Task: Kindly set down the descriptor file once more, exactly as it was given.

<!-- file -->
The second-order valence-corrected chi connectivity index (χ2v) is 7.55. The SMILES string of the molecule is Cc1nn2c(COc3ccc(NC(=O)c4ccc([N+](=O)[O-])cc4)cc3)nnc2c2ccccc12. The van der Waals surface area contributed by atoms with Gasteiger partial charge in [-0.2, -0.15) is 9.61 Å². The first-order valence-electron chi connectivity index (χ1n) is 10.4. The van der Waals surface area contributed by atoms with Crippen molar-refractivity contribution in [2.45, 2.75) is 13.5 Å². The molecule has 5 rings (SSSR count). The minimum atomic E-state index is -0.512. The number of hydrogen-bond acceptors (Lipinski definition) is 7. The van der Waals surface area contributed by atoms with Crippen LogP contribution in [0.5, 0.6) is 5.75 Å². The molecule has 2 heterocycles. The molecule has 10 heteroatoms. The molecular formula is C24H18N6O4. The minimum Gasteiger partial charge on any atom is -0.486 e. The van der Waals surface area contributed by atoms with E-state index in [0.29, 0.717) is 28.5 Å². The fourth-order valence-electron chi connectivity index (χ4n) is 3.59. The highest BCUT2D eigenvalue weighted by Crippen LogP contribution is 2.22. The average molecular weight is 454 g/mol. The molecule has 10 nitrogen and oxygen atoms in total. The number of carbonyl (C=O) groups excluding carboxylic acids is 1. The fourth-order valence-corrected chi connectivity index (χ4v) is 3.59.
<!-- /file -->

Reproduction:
The second-order valence-corrected chi connectivity index (χ2v) is 7.55. The SMILES string of the molecule is Cc1nn2c(COc3ccc(NC(=O)c4ccc([N+](=O)[O-])cc4)cc3)nnc2c2ccccc12. The van der Waals surface area contributed by atoms with Gasteiger partial charge in [-0.2, -0.15) is 9.61 Å². The first-order valence-electron chi connectivity index (χ1n) is 10.4. The van der Waals surface area contributed by atoms with Crippen molar-refractivity contribution in [2.45, 2.75) is 13.5 Å². The molecule has 5 rings (SSSR count). The minimum atomic E-state index is -0.512. The number of hydrogen-bond acceptors (Lipinski definition) is 7. The van der Waals surface area contributed by atoms with Crippen LogP contribution in [0.5, 0.6) is 5.75 Å². The molecule has 2 heterocycles. The molecule has 10 heteroatoms. The molecular formula is C24H18N6O4. The minimum Gasteiger partial charge on any atom is -0.486 e. The van der Waals surface area contributed by atoms with E-state index in [0.29, 0.717) is 28.5 Å². The fourth-order valence-electron chi connectivity index (χ4n) is 3.59. The highest BCUT2D eigenvalue weighted by Crippen LogP contribution is 2.22. The average molecular weight is 454 g/mol. The molecule has 10 nitrogen and oxygen atoms in total. The number of carbonyl (C=O) groups excluding carboxylic acids is 1. The fourth-order valence-corrected chi connectivity index (χ4v) is 3.59.